The Autonomist

                                            The Hyundai Nexo is the Korean’s second commercially-available hydrogen fuel cell vehicle, but the first built on a bespoke platform 

                                            with a dedicated  architecture. The plan is eventually to have autonomous versions.

Hyundai backs Aurora in self-driving platform plan

Hyundai has invested in US autonomous tech pioneer Aurora Innovation for a second time as part of its strategy to develop a self-driving platform for both the Hyundai and Kia brands.

The move will strengthen the strategic partnership formed between the companies begun in 2018, under which Hyundai, Kia, and Aurora have been collaborating on self-driving technologies on Hyundai’s flagship fuel cell vehicle Nexo.

With the new investment, an undisclosed sum, the companies have agreed to expand research to a wide range of models and to build an optimal platform for Hyundai and Kia’s autonomous vehicles.

Hyundai and Kia’s partnership with Aurora is part of the group’s efforts to get to the forefront of autonomous driving.

In 2017, Hyundai’s Ioniq successfully demonstrated autonomous driving technologies in urban environments in Las Vegas at CES. Hyundai also presented a fleet of autonomous vehicles equipped with Level 4 technologies at the 2018 PyeongChang Winter Games.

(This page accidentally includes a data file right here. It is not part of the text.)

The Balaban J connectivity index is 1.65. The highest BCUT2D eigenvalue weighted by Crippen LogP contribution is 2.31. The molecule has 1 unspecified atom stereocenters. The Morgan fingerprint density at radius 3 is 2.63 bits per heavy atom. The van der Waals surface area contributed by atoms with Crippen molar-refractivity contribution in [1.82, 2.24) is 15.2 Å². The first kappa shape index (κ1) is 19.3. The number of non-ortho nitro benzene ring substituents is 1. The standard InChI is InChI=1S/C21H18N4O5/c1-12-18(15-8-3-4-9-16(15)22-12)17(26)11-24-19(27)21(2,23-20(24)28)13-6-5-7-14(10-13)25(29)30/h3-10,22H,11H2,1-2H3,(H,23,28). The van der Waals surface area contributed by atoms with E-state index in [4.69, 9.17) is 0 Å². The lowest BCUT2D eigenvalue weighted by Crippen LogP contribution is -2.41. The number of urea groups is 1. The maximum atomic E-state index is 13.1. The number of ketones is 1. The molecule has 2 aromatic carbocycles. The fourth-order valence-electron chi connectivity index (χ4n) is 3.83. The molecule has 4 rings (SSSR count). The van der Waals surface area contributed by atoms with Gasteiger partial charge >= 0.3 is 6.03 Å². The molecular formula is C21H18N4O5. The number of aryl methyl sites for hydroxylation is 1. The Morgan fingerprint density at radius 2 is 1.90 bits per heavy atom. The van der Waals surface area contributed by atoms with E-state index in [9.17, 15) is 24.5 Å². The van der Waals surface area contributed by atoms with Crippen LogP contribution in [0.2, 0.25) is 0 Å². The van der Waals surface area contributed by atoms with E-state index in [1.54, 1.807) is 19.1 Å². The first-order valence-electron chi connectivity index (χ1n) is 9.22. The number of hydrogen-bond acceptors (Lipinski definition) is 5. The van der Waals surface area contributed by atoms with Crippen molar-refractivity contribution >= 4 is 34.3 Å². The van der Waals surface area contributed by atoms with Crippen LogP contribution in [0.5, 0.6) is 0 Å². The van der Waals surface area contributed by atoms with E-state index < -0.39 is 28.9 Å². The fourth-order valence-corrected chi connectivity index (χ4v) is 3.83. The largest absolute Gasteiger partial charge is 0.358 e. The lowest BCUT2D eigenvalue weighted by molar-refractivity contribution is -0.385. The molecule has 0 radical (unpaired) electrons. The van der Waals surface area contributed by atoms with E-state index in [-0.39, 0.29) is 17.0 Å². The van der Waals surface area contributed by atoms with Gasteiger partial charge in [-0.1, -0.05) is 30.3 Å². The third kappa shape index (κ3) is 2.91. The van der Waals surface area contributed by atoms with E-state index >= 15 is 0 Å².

This week’s investment is part of Hyundai’s strategy – dubbed the ‘Vision for Future Mobility’ – which it unveiled at the 2017 Consumer Electronics Show in Las Vegas

Hyundai Motor Group’s future mobility plans include commercialisation of Level 4 autonomous vehicles by 2021 with the pilot launch of a fleet of autonomous robo-taxis in smart cities.

Early this week, Aurora – founded in 2016 by autonomous tech veteran Chris Urmson of Google with Sterling Anderson of Tesla and Drew Bagnell of Uber – announced that it woulddevelop its Aurora Driver platform for delivery trucks in a deal with Fiat Chrsyler.

Aurora has refined its Driver platform, standardising its interfaces, and tailoring the software to vehicles of different makes, models, and classes. To date, the Aurora Driver has been integrated into six vehicle platforms — from sedans, SUVs, and minivans, to a large commercial vehicle and a class 8 truck.

‘We’re pleased with the progress made with the Hyundai and Kia teams,’ Sterling Anderson, co-founder and chief product officer of Aurora, told the press.

‘Together with all of our ecosystem partners, we are seeing the convergence of a powerful platform that will deliver the benefits of self-driving technology safely, quickly, and broadly.’

The Financial Times also revealed this week that Volkwagen, the world’s largest auto maker, had ended its partnership arrangement with Aurora to work with Ford's self-driving unit Argo AI.

By Ray Molony, Technology Editor

Friday 14 June 2019